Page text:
Paduda: Haven Healthcare’s Demise Affords Classes for Employees’ Comp| Employees Compensation Information

By Joe Paduda

Friday, January 15, 2021 | 50 | 0 | min read

Haven Healthcare, the Amazon-JPMorgan-Berkshire Hathaway joint venture designed to reinvent healthcare, no longer exists. The drive to improve access to basic services, simplify insurance coverage and make prescription drugs more affordable ended after three years.

Joe Paduda

We don’t know why Haven is in heaven now; It could be that three of the most powerful and best-run organizations in the world have failed to figure out how to build a better health system.

Or it could be that they had different motivations, different needs, different priorities, and couldn’t figure out how to work together. That wouldn’t be a surprise. Or that their well-known, accomplished, and brilliant CEO wasn’t an effective CEO (that’s not a slam; I’m not an operator either).

Or more likely all of the above plus more.

Anyway, it’s dead. Worker Comp Execs can learn three lessons from the failure of Haven.

CEO Atul Gawande lacked the thorough knowledge of the healthcare infrastructure, reimbursement, regulations, and management required to be successful. Gawande was a brilliant writer, insightful analyst, and a highly visible public figure. He also didn’t quit his other jobs and had no experience as CEO of a startup.


Two things: knowledge and commitment.

Do you know anyone in the workers’ association who has in-depth knowledge of the healthcare sector? Someone who understands reimbursement, infrastructure, process, the regulatory environment? Medical drives the workforce, and very few employees have this knowledge and understanding.

Many who believe they do not do it.

Then there is engagement. Gawande was committed to Haven – and frankly so were the three founding companies – just as the chicken is committed to breakfast.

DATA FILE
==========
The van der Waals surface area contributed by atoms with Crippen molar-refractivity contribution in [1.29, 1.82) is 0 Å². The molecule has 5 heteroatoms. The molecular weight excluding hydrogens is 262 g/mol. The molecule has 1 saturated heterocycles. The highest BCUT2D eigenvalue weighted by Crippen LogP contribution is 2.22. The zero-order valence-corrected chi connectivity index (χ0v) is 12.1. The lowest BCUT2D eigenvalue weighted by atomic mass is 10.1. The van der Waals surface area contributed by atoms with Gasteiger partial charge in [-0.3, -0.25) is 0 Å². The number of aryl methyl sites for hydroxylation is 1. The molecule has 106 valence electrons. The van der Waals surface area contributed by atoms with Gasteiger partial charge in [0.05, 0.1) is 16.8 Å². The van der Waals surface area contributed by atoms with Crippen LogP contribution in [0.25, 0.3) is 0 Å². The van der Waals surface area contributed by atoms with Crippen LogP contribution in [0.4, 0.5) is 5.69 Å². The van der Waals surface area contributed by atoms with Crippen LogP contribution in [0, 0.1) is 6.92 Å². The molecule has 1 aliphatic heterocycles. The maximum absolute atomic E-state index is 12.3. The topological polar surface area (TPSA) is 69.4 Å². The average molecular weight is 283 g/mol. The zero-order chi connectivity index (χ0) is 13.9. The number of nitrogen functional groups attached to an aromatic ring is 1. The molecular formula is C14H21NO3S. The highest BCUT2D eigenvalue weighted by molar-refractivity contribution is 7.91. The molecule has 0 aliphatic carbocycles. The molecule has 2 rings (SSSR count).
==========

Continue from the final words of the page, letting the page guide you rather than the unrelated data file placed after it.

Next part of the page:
If you’re looking to take on something as daunting as health care reform, the best way to do it is to devote yourself to how the pig is committed to breakfast.

Second, market share. With about 1.6 million employees and maybe 5 million policyholders, the three giants had a lot of life to cover, a lot of money to pay for healthcare (about $ 24 billion in employer bills and about $ 30 billion total). But the proverbial one-mile-long, one-deep problem meant that Haven had no local scale.

Health care is local. Institutions and medical practices want insured bodies. The more the better. Outside of a few markets where Amazon has large distribution centers, Haven didn’t have enough facilities to take advantage of big changes.

Implication: Total annual medical expenses for workers roughly match that of Haven ($ 31 billion). That’s less than 1% of US medical spending. Haven tried to use all of those dollars. It went wrong.

Unlike Haven, there are many comp networks of workers all trying to negotiate deals. The largest have potentially $ 8 billion in national spending.

These are small potatoes, in fact, just a tablespoon of hash browns.

what does that mean to you?

The workers’ comp industry cannot “solve” health care. but that is not the point.

The point is this: Organizations and leaders who know more about healthcare will be more committed to better performance and will far outperform their competitors.

Joseph Paduda is a co-owner of CompPharma, a consulting firm focused on improving pharmacy programs in employee compensation. This column is republished from his Managed Care Matters blog with his permission.

Comments are closed.